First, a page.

Saturday, March 17, 2018

Review: Team Players by Mike Lupica

A Home Team, #4
by Mike Lupica
Simon & Schuster Kids
Upper Middle Grade
281 pages
ages 8 to 12

Cassie must learn that you can’t “fix” someone else after a girl with Aspergers joins her softball team in the fourth and final book of the Home Team series from New York Times bestselling author and sports-writing legend Mike Lupica.

Cassie Bennett is great at being in charge. She always knows what to do to lead her teams to victory, keep her many groups of friends together, or fix any problem that comes her way. So when Sarah Milligan, an autistic girl with unreal softball skills, joins Cassie’s team, Cassie’s sure she can help her fit in with the team.

But before long it’s obvious that being around so many people is really hard for Sarah, and the more Cassie tries to reach out and involve her, the more Sarah pushes her away, sometimes literally. It doesn’t help that Cassie’s teammates aren’t as interested in helping Sarah as they are in making sure they make it to the new softball All-Star Tournament that’ll be televised just like the Little League World Series.

Soon no one seems to even want Sarah on the team anymore besides Cassie, and the harder Cassie tries to bring everyone together, the worse things seem to get. Cassie Bennett never backs down from a challenge, but can she realize that maybe the challenge isn’t fixing a problem in someone else, but in herself? Or will her stubbornness lead her to lose more than just softball games?


Placed in the excitement of softball season, this book takes a look at real team work and delves into some of the problems of autism along the way.

Cassie is a sports ace and softball season, one of her favorites, is about to begin. Balancing all her friends, especially the girls, with her interests isn't always easy, especially when a new girl joins the team. Sarah is autistic and although she's an amazing player, the other girls aren't sure how to deal with her. Cassie determined to help Sarah mold in with the team. Her attempts end up causing a bigger cleft  and driving even her own friends away.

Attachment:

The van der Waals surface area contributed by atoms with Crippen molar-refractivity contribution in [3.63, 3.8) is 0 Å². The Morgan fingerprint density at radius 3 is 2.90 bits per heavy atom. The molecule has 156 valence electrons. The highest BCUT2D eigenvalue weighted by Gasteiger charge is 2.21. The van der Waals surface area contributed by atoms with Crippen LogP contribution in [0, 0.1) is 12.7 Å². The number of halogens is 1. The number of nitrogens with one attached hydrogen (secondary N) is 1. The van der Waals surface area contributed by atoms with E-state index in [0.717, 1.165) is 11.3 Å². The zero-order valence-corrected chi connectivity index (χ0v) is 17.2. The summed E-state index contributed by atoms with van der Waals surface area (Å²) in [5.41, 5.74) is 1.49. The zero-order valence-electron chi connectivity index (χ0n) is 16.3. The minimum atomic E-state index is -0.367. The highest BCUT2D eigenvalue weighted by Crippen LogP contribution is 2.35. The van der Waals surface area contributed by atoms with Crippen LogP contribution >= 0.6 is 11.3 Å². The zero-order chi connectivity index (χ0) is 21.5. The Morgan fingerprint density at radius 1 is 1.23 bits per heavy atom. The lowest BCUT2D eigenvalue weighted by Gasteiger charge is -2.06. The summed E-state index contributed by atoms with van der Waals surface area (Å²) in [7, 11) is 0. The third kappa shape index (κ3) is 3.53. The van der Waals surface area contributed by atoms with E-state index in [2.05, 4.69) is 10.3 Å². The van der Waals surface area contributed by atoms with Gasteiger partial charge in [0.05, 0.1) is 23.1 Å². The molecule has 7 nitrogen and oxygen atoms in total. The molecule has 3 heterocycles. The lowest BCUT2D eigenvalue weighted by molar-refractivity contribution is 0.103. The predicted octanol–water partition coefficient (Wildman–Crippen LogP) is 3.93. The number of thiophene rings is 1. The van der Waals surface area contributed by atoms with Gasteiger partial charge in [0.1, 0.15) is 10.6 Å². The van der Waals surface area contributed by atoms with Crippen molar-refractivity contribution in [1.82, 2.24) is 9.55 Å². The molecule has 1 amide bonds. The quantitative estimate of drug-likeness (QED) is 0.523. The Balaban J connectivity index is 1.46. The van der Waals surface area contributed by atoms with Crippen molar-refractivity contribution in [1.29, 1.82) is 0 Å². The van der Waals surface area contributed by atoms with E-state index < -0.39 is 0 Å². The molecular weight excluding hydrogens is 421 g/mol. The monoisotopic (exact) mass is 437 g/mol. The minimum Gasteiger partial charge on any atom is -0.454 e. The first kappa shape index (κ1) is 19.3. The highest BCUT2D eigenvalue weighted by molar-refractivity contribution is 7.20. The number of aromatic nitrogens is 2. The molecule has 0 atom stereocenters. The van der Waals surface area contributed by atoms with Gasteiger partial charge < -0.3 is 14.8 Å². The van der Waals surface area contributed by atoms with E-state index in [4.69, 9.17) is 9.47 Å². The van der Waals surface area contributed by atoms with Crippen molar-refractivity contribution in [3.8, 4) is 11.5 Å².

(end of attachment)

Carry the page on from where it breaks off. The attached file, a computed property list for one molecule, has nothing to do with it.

This is the fourth book in the series but can be read as a stand-alone. I did not read the other books in the series.

Cassie is a fun power-girl with a great head on her shoulders. She's great at sports, very popular, and already knows that balancing all of this takes a lot of work. Her warm personality and determination make her easy to like and a girl to root for the whole way through. Her friends—the closet ones anyway—stand by her and work things out even when the going gets tough. It's an inspiration in this sense alone.

The sport aspect is well done. Most of the scenes take place in a softball setting, but it never comes across as over powering. The softball aspect flows naturally into the plot and has an atmosphere softball fans will quickly recognize and feel at home in. Even non-sport fan readers can fall into the situations without any trouble, since much of the plot has to do with the relationship between the kids.

The interactions between the characters is very natural and the reactions understandable. The author also does a fairly decent job at slipping in an autistic character and showing the difficulties she as well as those around her, might have. Having an autistic child myself and knowing many similar families, I tend to be more sensitive and critical when authors use these type of characters, since autism covers a much wider spectrum of behavior than most people realize. In literature, however, only certain behaviors and reactions tend to be emphasized, giving a perception of an autistic person which tends to be fairly narrow when compared to reality. It's a difficult area to tackle, and in this book, done fairly convincingly.

The message in this book is strong, and while it's a sports story, it's a serious one. I wouldn't recommend it to the younger range of middle graders by more toward ages 10 to 14. But it's definitely a joy to read, and the author does an amazing job at presenting a situation perfectly fitting to the age range in almost every way. I can only recommend it to sport fans and those who simply enjoy a good, middle grade contemporary read.

And here he is. . .

Mike Lupica is the author of multiple bestselling books for young readers, including the Home Team series, QB 1, Heat, Travel Team, Million-Dollar Throw, and The Underdogs. He has carved out a niche as the sporting world's finest storyteller. Mike lives in Connecticut with his wife and their four children. When not writing novels, he writes for Daily News (New York) and is an award-winning sports commentator. You can visit Mike Lupica at

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